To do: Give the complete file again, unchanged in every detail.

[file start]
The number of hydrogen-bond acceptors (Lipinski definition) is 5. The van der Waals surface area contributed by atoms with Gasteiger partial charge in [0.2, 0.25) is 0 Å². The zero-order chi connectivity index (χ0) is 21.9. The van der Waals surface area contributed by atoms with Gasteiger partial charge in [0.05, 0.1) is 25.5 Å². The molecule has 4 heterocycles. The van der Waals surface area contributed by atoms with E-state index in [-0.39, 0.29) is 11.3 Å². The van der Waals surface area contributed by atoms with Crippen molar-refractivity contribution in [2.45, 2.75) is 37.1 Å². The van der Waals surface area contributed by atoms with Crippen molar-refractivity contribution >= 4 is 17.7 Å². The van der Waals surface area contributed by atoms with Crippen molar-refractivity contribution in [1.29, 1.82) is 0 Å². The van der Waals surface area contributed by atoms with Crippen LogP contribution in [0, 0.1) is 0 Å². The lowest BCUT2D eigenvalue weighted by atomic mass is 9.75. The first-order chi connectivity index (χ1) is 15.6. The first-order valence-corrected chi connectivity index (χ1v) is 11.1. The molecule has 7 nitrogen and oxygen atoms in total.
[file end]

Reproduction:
The number of hydrogen-bond acceptors (Lipinski definition) is 5. The van der Waals surface area contributed by atoms with Gasteiger partial charge in [0.2, 0.25) is 0 Å². The zero-order chi connectivity index (χ0) is 21.9. The van der Waals surface area contributed by atoms with Gasteiger partial charge in [0.05, 0.1) is 25.5 Å². The molecule has 4 heterocycles. The van der Waals surface area contributed by atoms with E-state index in [-0.39, 0.29) is 11.3 Å². The van der Waals surface area contributed by atoms with Crippen molar-refractivity contribution in [2.45, 2.75) is 37.1 Å². The van der Waals surface area contributed by atoms with Crippen molar-refractivity contribution >= 4 is 17.7 Å². The van der Waals surface area contributed by atoms with Crippen molar-refractivity contribution in [1.29, 1.82) is 0 Å². The van der Waals surface area contributed by atoms with Crippen LogP contribution in [0, 0.1) is 0 Å². The lowest BCUT2D eigenvalue weighted by atomic mass is 9.75. The first-order chi connectivity index (χ1) is 15.6. The first-order valence-corrected chi connectivity index (χ1v) is 11.1. The molecule has 7 nitrogen and oxygen atoms in total.